My hobbies sometimes run together. I searched an 1896 land ownership map for Wabasha County, Minnesota, hoping to find the footprints of a peripheral ancestor. I knew the Nineteenth Century property ownership existed, in fact I’d visited the site in person, but I’d never seen this particular vintage map before. The print covered a small farming community a few miles west of the Mississippi River, a place called Plainview.
View Larger Map
I wasn’t expecting anything particularly remarkable. I like old maps and I wanted to gaze upon the family name printed upon it, and I found it readily. Look along the bottom of the image, about half-way across for the name E. L. Sylvester on an 80 acre parcel. Edwin L. Sylvester was the eldest son of George W. Sylvester, the original homesteader, and he owned the property when the map came into existence.
However I noticed something unusual, a diagonal line that ran directly through many of the properties in this section of Plainview Township. I drilled down and read the label. It was something called the "Sioux Half Breed Treaty Line." I had absolutely no idea what that was about. I knew from previous research that this branch of my family arrived in Minnesota only a few years after Native Americans had been forced from their land. But what should I make of this peculiar Half Breed label?
I found a surprising amount of information. The U.S. Government and Native Americans of various tribes set aside several of what they called "Half Breed Tracts" in Iowa, Nebraska, Wisconsin and Minnesota through a series of treaties negotiated circa 1820-1830. Traders and explorers of European descent had long wandered along the upper Mississippi watershed. They met plenty of Indian women and left behind lots of children that weren’t accepted completely by either community. Even so, both communities must have felt at least a modicum of responsibility because they set aside specific lands for these people of mixed descent.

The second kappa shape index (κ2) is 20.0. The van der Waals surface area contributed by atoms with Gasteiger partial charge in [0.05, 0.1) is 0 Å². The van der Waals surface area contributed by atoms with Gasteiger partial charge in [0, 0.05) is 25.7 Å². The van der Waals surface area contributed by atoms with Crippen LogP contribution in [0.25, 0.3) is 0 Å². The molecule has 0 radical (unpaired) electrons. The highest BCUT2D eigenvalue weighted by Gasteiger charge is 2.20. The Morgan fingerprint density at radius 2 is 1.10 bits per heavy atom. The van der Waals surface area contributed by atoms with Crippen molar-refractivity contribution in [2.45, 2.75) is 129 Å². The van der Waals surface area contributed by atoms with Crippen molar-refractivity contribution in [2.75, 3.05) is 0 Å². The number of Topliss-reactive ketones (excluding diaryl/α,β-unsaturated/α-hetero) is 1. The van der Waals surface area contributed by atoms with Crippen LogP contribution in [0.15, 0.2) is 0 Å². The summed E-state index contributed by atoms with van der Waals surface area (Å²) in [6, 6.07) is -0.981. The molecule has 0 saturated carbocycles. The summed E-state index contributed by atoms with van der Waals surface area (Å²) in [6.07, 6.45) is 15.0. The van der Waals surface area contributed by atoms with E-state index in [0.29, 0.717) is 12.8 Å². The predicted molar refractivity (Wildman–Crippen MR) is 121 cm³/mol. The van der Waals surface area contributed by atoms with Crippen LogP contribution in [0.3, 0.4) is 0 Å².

The tract in Minnesota, the one I’d spotted on that 1896 map, was created by Article 9 of the 4th Treaty of Prairie du Chien in 1830.
The Sioux Bands in Council having earnestly solicited that they might have permission to bestow upon the half breeds of their Nation, the tract of land within the following limits, to wit: Beginning at a place called the barn, below and near the village of the Red Wing Chief, and running back fifteen miles; thence in a parallel line with Lake Pepin and the Mississippi, about thirty-two miles to a point opposite Beef or O-Boeuf River; thence fifteen miles to the Grand Encampment opposite the River aforesaid; The United States agree to suffer said half Breeds to occupy said tract of country; they holding by the same title, and in the same manner that other Indian Titles are held.
Wikipedia actually has a pretty good overview and provides a map. It is the green block with the number 232.
SOURCE: Wikimedia Commons in the public domain
None of these reservations that were set-aside expressly for mutli-ethnic people exist today. They didn’t even exist on the 1896 map I spotted except as an artifact. What happened after their creation is a matter of various views. Some sources claim that the government forced people from these lands on a pretext when it seemed that minerals might be located there. Others claim that it was quite a bit more complicated and that the rightful owners were essentially swindled by unscrupulous land speculators not connected with the government. Either way they were gone by the 1850’s due to one dubious scheme or another.
There wasn’t much sympathy for the dispossessed even as late as 1920 when the History of Wabasha County Minnesota wryly noted,
This “Half-Breed Tract,” the reservation of which was doubtless made through the influence of the Indian traders and those in their employ who had married Indian women, subsequently was the cause of much trouble which delayed the permanent settlement of the lands involved.
The occupants and claimants of the so-called Half Breed Tract weren’t seen as much more than speed bumps blocking "permanent settlement." That was an unfortunate sign of the times. All evidence of these people were removed from the territory with the exception of a series of dotted lines on vintage maps.